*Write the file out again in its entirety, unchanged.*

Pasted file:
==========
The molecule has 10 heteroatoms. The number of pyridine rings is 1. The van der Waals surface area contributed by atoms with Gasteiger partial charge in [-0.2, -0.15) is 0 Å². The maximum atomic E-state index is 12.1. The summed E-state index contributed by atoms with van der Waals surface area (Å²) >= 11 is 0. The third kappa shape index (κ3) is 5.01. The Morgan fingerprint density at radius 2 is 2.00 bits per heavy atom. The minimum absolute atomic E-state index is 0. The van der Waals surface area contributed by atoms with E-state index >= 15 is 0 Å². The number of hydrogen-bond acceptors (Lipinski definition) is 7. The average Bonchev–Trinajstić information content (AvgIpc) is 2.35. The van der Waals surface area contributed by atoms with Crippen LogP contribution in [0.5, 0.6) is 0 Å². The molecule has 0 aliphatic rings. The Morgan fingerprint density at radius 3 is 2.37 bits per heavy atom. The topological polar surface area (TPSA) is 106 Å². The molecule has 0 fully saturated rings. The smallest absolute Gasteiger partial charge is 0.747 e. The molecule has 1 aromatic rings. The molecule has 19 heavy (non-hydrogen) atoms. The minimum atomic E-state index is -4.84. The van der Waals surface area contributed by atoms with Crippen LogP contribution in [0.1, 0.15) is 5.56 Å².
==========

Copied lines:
The molecule has 10 heteroatoms. The number of pyridine rings is 1. The van der Waals surface area contributed by atoms with Gasteiger partial charge in [-0.2, -0.15) is 0 Å². The maximum atomic E-state index is 12.1. The summed E-state index contributed by atoms with van der Waals surface area (Å²) >= 11 is 0. The third kappa shape index (κ3) is 5.01. The Morgan fingerprint density at radius 2 is 2.00 bits per heavy atom. The minimum absolute atomic E-state index is 0. The van der Waals surface area contributed by atoms with E-state index >= 15 is 0 Å². The number of hydrogen-bond acceptors (Lipinski definition) is 7. The average Bonchev–Trinajstić information content (AvgIpc) is 2.35. The van der Waals surface area contributed by atoms with Crippen LogP contribution in [0.5, 0.6) is 0 Å². The molecule has 0 aliphatic rings. The Morgan fingerprint density at radius 3 is 2.37 bits per heavy atom. The topological polar surface area (TPSA) is 106 Å². The molecule has 0 fully saturated rings. The smallest absolute Gasteiger partial charge is 0.747 e. The molecule has 1 aromatic rings. The molecule has 19 heavy (non-hydrogen) atoms. The minimum atomic E-state index is -4.84. The van der Waals surface area contributed by atoms with Crippen LogP contribution in [0.1, 0.15) is 5.56 Å².